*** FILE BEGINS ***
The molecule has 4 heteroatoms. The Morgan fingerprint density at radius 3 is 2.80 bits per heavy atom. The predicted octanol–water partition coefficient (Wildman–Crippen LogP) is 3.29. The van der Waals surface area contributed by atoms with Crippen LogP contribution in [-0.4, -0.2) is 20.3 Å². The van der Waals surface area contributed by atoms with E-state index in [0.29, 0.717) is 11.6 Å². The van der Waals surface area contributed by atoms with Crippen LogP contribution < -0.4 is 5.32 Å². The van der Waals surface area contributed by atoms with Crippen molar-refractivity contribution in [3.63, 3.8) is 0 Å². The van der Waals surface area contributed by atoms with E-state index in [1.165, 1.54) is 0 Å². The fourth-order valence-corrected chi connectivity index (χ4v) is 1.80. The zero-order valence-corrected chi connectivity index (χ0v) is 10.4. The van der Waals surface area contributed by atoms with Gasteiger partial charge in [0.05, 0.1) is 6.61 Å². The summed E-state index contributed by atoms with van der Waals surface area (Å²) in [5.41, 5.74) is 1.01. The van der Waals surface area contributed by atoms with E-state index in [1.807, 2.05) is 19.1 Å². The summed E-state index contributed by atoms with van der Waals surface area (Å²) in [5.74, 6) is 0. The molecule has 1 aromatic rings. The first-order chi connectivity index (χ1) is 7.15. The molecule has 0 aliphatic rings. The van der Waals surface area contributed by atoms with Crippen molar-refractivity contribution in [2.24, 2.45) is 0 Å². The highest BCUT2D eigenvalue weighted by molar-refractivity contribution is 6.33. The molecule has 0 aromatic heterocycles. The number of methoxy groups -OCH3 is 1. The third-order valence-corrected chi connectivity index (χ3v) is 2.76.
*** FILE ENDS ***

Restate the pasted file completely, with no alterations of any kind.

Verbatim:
The molecule has 4 heteroatoms. The Morgan fingerprint density at radius 3 is 2.80 bits per heavy atom. The predicted octanol–water partition coefficient (Wildman–Crippen LogP) is 3.29. The van der Waals surface area contributed by atoms with Crippen LogP contribution in [-0.4, -0.2) is 20.3 Å². The van der Waals surface area contributed by atoms with E-state index in [0.29, 0.717) is 11.6 Å². The van der Waals surface area contributed by atoms with Crippen LogP contribution < -0.4 is 5.32 Å². The van der Waals surface area contributed by atoms with Crippen molar-refractivity contribution in [3.63, 3.8) is 0 Å². The van der Waals surface area contributed by atoms with E-state index in [1.165, 1.54) is 0 Å². The fourth-order valence-corrected chi connectivity index (χ4v) is 1.80. The zero-order valence-corrected chi connectivity index (χ0v) is 10.4. The van der Waals surface area contributed by atoms with Gasteiger partial charge in [0.05, 0.1) is 6.61 Å². The summed E-state index contributed by atoms with van der Waals surface area (Å²) in [5.41, 5.74) is 1.01. The van der Waals surface area contributed by atoms with E-state index in [1.807, 2.05) is 19.1 Å². The summed E-state index contributed by atoms with van der Waals surface area (Å²) in [5.74, 6) is 0. The molecule has 1 aromatic rings. The first-order chi connectivity index (χ1) is 7.15. The molecule has 0 aliphatic rings. The van der Waals surface area contributed by atoms with Crippen molar-refractivity contribution in [2.24, 2.45) is 0 Å². The highest BCUT2D eigenvalue weighted by molar-refractivity contribution is 6.33. The molecule has 0 aromatic heterocycles. The number of methoxy groups -OCH3 is 1. The third-order valence-corrected chi connectivity index (χ3v) is 2.76.